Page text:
El Picacho del Diablo


By: Igor Mamedalin


[a private enterprise]

Suzanne and Tanya needed it, Jay Holshuh and Sue Leverton needed it, and Bruce Turner needed it! So, Terry Turner and I consented to lead these novices up Diablo Canyon to claim the coveted summit of Picacho De Diablo. Saturday morning we met at Crucero La Trinidad, junction of Baja 3 and 5, about 85 miles south of Mexicali. Heading west on 3 we followed the dirt roads on the AAA Baja map past Rancho Santa Clara to shack at road's end. Finding the end of the road 'unsafe' for our vehicles and Rancho Santa Clara too far away (some Baja explorers advise on leaving cars at the pay parking lots of Rancho Santa Clara for protection), we backtracked about a mile and headed north on a spur road and then into the desert where we 'hid' our vehicles. Six packs of beer were strategically placed around the vehicles as a peace offering to ward off evil spirits during our absence (or, to make their task merrier if they, nevertheless, chose to exorcise our trucks of their contents). With all requisite rites performed, we headed north across the short stretch of desert to The Canyon.

The waterfall at the mouth of the canyon provided an opportunity for refreshing dips as we ferried our packs over the rock ledge. A heavy gauge rusting steel cable was in place secured to bolt by a couple of rotting slings! Proceeding up the canyon, the day's heat bore down on us obliging us to take numerous dips in the cool pools enroute (later we learned that the 'lower' deserts reached over 1050 that day). This slowed our progress as we made camp less than a quarter of the way up the canyon. That day we encountered two other small groups of 'gringos' exploring, not climbing, the canyon.

The next day we progressed up the canyon to Campo Noche after caching some of our supplies for the return journey half way up the canyon. The water in stream bed dried up about 500 yards short of Campo Noche; however, at Campo Noche the stream reappeared as a small trickle - good enough for us. Monday morning we headed up the standard route, best described in Robinson's book, toward the peak. Along the way we were tempted into making two premature sprints for the peak up wrong gullies rather than diligently following the plethora of ducks marking THE route. Reaching the summit by 1 PM we discovered that a bronze plaque commemorating a climber has been placed on the summit (the translation of which has been published by Jay in Sage #208). While recounting past climbing adventures on the summit, it dawned on Suzanne that this was her DPS Emblem peak and none of us were prepared to properly celebrate her achievement! The day was clear and the views from the summit were good. After lunch we descended back to camp arriving there quite tired. Tanya did a wonderful job keeping us on course and following the ducks - she has since been named 'Duckman'.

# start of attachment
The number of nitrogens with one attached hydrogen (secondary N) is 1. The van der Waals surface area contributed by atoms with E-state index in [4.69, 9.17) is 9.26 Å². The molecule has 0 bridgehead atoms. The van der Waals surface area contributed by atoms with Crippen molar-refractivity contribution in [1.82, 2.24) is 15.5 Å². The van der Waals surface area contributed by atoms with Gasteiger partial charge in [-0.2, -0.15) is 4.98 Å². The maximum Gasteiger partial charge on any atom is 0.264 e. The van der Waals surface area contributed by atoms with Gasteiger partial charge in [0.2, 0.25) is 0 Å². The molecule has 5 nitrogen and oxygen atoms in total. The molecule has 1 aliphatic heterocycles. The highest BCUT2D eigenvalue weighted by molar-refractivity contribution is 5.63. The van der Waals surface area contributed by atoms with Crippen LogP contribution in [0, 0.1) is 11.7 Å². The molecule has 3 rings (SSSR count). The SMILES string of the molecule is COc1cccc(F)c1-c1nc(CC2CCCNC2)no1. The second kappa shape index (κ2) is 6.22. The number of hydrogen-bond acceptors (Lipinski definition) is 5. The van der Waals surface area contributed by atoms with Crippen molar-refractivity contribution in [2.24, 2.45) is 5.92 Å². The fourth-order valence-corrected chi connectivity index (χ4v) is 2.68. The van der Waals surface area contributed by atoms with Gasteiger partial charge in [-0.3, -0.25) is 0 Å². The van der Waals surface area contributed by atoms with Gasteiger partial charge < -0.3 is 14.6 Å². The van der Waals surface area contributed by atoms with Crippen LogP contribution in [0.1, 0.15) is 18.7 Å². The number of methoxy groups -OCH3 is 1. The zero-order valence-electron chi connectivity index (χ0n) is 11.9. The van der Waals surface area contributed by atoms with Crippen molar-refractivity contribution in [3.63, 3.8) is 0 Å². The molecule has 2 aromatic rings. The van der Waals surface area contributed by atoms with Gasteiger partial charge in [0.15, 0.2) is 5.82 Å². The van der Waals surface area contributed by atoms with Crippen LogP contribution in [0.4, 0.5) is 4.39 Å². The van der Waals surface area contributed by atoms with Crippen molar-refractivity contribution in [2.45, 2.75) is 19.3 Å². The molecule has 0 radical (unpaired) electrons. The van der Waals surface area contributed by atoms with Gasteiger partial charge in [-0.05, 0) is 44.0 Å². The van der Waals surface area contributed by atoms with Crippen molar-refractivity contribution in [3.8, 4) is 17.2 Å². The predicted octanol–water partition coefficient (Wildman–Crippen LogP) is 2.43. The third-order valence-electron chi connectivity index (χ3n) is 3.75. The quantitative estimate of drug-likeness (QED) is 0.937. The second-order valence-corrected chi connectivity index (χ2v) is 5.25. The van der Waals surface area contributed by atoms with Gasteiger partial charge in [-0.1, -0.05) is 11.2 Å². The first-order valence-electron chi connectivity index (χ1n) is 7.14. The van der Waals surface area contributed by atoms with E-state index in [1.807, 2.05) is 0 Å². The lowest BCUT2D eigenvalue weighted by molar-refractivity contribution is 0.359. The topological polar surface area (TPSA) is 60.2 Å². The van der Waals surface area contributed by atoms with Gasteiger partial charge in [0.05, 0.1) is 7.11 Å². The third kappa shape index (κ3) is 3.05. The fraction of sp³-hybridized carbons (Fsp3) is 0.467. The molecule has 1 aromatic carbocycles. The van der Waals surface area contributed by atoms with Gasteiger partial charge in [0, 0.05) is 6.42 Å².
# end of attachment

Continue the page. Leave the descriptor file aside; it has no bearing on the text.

Tuesday morning we found the skies overcast and an occasional drizzle fell wetting the rocks as we precariously made our way down the canyon. By the time we reached the half way point where we stashed some of our food everyone was in favor of stopping there and seeking shelter from the inclement weather. After building a roaring campfire and setting up various forms of shelter we sacrificed Terry's authentic mountaineering T-shirt (dirty and torn) to appease the deities in charge of the weather. Apparently the gods were pleased since no rain fell that night and the next morning came up sunny and warm. While finishing the last stretch of the canyon we stopped for another dip and photo opportunity (this photograph of our bottoms was featured at this year's banquet).

After successfully negotiating the waterfall we returned to our cars finding them safe and intact with the warm six packs of beer untouched at their stations. I guess our method worked? Or, all of the spirits were in town celebrating Easter and the Baja 200 race? Yes, as we drove across the dry lake we countered many desert vehicles raising dust as they were pre-running for the upcoming race. At this point Tanya was auctioned off to Bruce and Terry for the return home (and school) via Ensenada; meanwhile, Jay, Sue, Suzanne and I headed for San Felipe in search of a motel and hot showers. Motel rooms were hard to come by - the Baja 200 was in town! We managed to negotiate a room at the Vagabond Motel (at New York prices), took turns taking hot showers, and then regretting all night long for staying in a motel - along with all of the yahoos.

Next morning we headed south past Point Estella and camped at an isolated spot right on the beach (the established Mexican beach camps were full with the overflow of the off-roadies from San Felipe). Friday we move our camp past Puertocitos discovering that the 'new' graded washboard road south is actually worse on the car than the old jeep road used to be. Saturday we returned to San Felipe to witness the tail end of the Baja 200 race and to eat fish tacos on the boardwalk. In the evening after the roads cleared we headed north through Mexicali to camp in Anza Borego. Sunday we returned home. Altogether it was a wonderful spring vacation with friends down in the Baja mountains, desert and beaches.

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